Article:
The full story behind Jung and In-Ho’s broken friendship was finally revealed on Cheese in the Trap, episode 12.
When Jung, In-Ho and In-Ha were in high school, Jung’s father, Young-Soo, one day announced that he wanted to adopt both In-Ho and In-Ha. Jung, In-Ho and In-Ha were all equally shocked by Young-Soo’s sudden announcement, and while Jung wasn’t necessarily thrilled by this new development, he wasn’t completely opposed to it either. However, when he later learned that his father wanted to adopt In-Ho and In-Ha because he wanted them to watch over Jung and report in on him to Young-Soo, Jung felt betrayed and he began to distance himself from In-Ho.
Shortly after Jung distanced himself from In-Ho, In-Ho was severely injured by his classmates, and due to some events that had occurred prior to In-Ho’s beating, In-Ho believed that Jung had orchestrated the entire incident. In-Ho said as much to Jung and when Jung failed to refute In-Ho’s claims, In-Ho severed all ties with Jung and he forever left the Yoo household.
The Bechdel, Russo, and Race Test
Episode 12 passed the race test, but it did not pass the Bechdel or Russo test.
The entire cast of episode 12 was Asian, and while White people were mentioned a time or two, the episode, nonetheless, passed the race test as there were many instances where non-White individuals talked to each other without mentioning White people. The episode did not, however, pass the Bechdel or Russo test.
Named women talked to each other a couple of times in episode 12, but because men were always referenced whenever named women talked to each other, the episode did not pass the Bechdel test. The episode did not pass the Russo test because there were no LGBTI characters in episode 12.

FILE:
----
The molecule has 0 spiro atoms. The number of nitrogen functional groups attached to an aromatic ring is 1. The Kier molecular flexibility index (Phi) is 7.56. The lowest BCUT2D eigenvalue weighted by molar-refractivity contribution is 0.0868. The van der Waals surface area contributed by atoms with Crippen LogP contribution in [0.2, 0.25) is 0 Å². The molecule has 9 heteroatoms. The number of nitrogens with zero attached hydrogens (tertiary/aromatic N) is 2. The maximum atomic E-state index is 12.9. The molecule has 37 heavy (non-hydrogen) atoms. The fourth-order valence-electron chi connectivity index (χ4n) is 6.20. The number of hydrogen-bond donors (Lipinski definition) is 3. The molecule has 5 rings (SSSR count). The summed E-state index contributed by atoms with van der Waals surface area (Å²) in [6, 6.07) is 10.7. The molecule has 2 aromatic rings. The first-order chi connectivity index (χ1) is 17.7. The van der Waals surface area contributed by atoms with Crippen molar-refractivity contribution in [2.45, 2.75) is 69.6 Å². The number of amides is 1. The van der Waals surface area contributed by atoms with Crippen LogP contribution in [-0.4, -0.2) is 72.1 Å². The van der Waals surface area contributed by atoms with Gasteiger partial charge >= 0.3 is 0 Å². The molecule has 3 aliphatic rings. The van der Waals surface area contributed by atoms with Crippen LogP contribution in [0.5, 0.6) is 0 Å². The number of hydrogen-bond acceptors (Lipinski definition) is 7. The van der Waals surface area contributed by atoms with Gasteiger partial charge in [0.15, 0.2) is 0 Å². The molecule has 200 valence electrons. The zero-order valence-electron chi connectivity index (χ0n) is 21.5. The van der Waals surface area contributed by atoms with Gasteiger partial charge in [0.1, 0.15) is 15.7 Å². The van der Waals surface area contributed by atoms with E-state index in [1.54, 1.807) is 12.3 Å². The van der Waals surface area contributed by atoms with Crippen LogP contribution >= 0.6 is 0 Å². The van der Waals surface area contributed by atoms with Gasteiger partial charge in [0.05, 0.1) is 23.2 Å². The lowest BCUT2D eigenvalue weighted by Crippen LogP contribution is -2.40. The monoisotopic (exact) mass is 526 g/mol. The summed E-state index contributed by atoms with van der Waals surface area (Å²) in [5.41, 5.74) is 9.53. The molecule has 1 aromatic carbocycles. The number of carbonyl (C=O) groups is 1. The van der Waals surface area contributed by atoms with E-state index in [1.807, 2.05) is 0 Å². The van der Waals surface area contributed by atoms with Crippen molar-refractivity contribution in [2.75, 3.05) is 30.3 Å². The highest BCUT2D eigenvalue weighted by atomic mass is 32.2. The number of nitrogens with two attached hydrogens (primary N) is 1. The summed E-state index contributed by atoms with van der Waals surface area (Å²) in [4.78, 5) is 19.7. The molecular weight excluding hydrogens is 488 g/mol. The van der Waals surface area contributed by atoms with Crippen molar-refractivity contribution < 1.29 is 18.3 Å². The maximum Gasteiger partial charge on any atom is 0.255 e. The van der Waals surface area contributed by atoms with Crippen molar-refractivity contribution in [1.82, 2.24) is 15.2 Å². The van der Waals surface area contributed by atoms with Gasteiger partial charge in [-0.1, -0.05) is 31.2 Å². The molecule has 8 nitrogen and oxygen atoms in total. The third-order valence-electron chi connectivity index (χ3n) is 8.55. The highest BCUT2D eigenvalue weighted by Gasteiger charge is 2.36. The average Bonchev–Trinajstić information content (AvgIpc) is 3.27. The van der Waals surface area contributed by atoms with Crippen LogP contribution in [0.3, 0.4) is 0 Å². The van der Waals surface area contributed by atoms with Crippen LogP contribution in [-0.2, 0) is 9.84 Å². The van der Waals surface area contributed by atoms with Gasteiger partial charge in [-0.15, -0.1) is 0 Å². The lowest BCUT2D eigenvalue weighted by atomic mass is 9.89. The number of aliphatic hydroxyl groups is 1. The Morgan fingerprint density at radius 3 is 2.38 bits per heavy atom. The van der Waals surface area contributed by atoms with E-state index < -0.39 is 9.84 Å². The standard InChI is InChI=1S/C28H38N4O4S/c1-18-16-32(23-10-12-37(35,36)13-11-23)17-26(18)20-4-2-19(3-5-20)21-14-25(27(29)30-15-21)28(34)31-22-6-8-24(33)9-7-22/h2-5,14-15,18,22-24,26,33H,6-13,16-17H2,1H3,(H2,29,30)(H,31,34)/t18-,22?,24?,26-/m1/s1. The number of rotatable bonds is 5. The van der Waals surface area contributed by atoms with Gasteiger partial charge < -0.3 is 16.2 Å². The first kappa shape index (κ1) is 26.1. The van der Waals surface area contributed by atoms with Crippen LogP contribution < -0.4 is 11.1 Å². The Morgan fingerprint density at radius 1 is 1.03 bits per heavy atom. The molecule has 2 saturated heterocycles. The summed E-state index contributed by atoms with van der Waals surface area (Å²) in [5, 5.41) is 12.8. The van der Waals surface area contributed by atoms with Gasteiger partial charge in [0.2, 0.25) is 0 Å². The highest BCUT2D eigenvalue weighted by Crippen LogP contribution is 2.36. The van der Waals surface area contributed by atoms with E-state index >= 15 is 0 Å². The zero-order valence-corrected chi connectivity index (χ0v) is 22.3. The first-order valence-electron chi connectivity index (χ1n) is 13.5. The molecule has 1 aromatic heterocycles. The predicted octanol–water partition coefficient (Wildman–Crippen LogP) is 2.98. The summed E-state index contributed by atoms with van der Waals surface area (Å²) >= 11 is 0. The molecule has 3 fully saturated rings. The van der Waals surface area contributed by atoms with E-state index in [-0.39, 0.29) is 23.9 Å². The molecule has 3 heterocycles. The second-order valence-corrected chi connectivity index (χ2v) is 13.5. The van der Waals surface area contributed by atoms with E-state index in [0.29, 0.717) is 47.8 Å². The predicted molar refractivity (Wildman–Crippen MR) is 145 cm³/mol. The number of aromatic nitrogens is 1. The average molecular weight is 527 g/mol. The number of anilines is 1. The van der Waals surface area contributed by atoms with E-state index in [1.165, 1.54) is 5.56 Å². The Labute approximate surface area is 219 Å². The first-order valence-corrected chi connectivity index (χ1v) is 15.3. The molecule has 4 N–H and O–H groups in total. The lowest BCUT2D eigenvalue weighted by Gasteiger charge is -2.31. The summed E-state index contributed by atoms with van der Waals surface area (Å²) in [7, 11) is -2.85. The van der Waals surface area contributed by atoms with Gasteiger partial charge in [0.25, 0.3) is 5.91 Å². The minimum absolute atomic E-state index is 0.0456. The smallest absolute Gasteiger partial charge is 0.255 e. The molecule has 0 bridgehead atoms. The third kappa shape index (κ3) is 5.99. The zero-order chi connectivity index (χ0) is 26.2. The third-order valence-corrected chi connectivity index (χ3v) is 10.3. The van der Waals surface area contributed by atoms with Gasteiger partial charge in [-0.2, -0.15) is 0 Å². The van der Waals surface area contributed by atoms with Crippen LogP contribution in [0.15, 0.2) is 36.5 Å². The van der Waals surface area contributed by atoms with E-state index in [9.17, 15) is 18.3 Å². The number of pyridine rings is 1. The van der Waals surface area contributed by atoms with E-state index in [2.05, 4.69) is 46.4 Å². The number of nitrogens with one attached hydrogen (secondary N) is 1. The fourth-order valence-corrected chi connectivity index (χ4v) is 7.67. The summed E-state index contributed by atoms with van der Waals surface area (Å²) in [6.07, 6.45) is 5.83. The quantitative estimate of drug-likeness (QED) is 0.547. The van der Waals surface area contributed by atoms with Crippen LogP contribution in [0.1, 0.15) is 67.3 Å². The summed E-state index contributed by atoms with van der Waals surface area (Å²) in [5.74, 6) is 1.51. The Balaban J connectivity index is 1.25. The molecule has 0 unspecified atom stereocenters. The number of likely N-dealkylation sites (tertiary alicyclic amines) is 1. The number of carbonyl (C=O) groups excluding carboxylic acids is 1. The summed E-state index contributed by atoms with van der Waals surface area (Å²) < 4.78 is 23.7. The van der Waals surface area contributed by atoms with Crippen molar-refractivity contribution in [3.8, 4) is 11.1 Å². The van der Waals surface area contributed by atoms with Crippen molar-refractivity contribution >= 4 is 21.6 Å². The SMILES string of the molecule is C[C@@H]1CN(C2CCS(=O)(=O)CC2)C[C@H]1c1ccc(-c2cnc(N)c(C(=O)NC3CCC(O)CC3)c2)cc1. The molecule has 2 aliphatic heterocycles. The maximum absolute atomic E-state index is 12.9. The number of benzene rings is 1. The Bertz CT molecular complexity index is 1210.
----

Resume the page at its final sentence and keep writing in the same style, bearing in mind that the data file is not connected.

*The Bechdel test entails three requirements:
1. It has to have at least two (named) women in it
2. Who talk to each other
3. About something besides a man
**The Vito Russo test entails three requirements:
1. The show contains a character that is identifiably lesbian, gay, bisexual, intersex and/or transgender
2. The character must not be solely or predominately defined by her sexual orientation, gender identity and/or as being intersex
3.The character must be tied into the plot in such a way that her removal would have a significant effect
***The race or people of color (POC) test has three requirements:
1. It has two people of color in it
2. Who talk to each other
3. About something other than a White person
****Just because a show passes the Bechdel, Russo and race test does not mean that it is not sexist, heterosexist, racist and/or cissexist, etc. The Bechdel, Russo and race test is only a bare minimum qualifier for the representation of LGBTI individuals, women and people of color in television. The failure to pass these tests also does not identify whether the central character was a woman, a person of color or a LGBTQI individual and it does not dictate the quality of the show.